- 1 Choosing A Contraceptive
- 2 Reversible Contraceptives
- 3 Morning-After Contraception
- 4 Permanent Contraception
- 5 Natural Birth Control
- 6 Related Posts
Myth Youcan’tget pregnant ifyoustand upafteryou have intercourse. Or if your partner ejaculates outside you. Or if you douche with Coca-Cola right after intercourse.
Fact None of these methods will keep you from getting pregnant.
Safe, legal contraception has given women control over their lives as never before. If you have grown up since the 1960s, in an era when contraception has been largely a matter of personal choice, you may not realize that this freedom is relatively new and was won only after years of struggle.
Margaret Sanger, an obstetrical nurse, saddened by the physical and social consequences of unwanted pregnancies, botched illegal abortions, and widespread sexually transmitted disease, started her crusade for birth control in the early 1900s. Defying existing laws against distributing information about birth control, she was reviled for her work, arrested, and put in a workhouse for a month. Popular opinion was strongly opposed to letting women have access to contraception.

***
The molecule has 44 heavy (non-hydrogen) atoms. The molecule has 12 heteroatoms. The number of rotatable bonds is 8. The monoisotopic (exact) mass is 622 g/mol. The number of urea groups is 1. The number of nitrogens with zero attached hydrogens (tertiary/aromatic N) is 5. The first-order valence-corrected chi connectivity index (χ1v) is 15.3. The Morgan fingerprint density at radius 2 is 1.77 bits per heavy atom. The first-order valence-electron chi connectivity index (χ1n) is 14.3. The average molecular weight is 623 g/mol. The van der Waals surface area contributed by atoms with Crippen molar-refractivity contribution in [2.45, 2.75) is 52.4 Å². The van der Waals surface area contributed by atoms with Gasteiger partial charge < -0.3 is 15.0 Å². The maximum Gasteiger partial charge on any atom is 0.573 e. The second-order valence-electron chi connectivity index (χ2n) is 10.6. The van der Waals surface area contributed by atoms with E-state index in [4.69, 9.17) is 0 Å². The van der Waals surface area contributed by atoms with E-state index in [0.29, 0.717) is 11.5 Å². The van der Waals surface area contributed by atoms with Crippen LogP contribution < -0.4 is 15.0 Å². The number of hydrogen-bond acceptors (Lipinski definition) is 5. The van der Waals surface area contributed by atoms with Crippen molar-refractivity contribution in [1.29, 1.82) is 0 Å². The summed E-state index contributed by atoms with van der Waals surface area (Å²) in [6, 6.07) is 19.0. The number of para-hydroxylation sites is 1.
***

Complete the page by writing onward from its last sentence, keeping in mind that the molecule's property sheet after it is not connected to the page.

Eventually Sanger and her allies prevailed. In the mid-i930s the government was legally prevented from seizing contraceptives that were sold across state lines. In 1965 in Griswold v. Connecticut, the Supreme Court declared unconstitutional a state law that made it illegal for physicians to give out contraceptive information. In that landmark decision, the court developed the notion of a “zone of privacy” where individual citizens were protected from government intrusion, a concept that has been the basis of many subsequent reproductive decisions.